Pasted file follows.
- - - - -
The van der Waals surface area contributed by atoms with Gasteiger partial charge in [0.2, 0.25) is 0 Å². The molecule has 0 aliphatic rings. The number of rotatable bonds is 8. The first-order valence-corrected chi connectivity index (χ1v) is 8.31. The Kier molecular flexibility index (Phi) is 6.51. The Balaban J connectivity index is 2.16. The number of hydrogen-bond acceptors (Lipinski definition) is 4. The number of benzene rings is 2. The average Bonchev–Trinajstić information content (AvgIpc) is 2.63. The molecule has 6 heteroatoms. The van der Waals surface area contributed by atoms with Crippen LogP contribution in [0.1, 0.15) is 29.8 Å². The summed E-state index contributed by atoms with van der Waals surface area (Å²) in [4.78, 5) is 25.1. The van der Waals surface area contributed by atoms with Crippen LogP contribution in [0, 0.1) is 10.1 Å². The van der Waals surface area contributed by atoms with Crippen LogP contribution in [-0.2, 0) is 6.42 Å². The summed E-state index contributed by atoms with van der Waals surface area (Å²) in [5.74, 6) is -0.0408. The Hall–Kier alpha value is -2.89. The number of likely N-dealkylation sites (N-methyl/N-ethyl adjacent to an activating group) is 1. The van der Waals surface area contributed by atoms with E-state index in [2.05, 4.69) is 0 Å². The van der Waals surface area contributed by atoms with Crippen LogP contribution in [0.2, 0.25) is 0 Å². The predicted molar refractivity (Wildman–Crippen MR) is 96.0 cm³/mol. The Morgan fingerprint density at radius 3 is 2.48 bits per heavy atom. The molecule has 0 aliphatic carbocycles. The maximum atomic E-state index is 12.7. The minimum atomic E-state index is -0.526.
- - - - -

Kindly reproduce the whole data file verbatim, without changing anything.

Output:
The van der Waals surface area contributed by atoms with Gasteiger partial charge in [0.2, 0.25) is 0 Å². The molecule has 0 aliphatic rings. The number of rotatable bonds is 8. The first-order valence-corrected chi connectivity index (χ1v) is 8.31. The Kier molecular flexibility index (Phi) is 6.51. The Balaban J connectivity index is 2.16. The number of hydrogen-bond acceptors (Lipinski definition) is 4. The number of benzene rings is 2. The average Bonchev–Trinajstić information content (AvgIpc) is 2.63. The molecule has 6 heteroatoms. The van der Waals surface area contributed by atoms with Crippen LogP contribution in [0.1, 0.15) is 29.8 Å². The summed E-state index contributed by atoms with van der Waals surface area (Å²) in [4.78, 5) is 25.1. The van der Waals surface area contributed by atoms with Crippen LogP contribution in [0, 0.1) is 10.1 Å². The van der Waals surface area contributed by atoms with Crippen LogP contribution in [-0.2, 0) is 6.42 Å². The summed E-state index contributed by atoms with van der Waals surface area (Å²) in [5.74, 6) is -0.0408. The Hall–Kier alpha value is -2.89. The number of likely N-dealkylation sites (N-methyl/N-ethyl adjacent to an activating group) is 1. The van der Waals surface area contributed by atoms with E-state index in [2.05, 4.69) is 0 Å². The van der Waals surface area contributed by atoms with Crippen LogP contribution in [0.2, 0.25) is 0 Å². The predicted molar refractivity (Wildman–Crippen MR) is 96.0 cm³/mol. The Morgan fingerprint density at radius 3 is 2.48 bits per heavy atom. The molecule has 0 aliphatic carbocycles. The maximum atomic E-state index is 12.7. The minimum atomic E-state index is -0.526.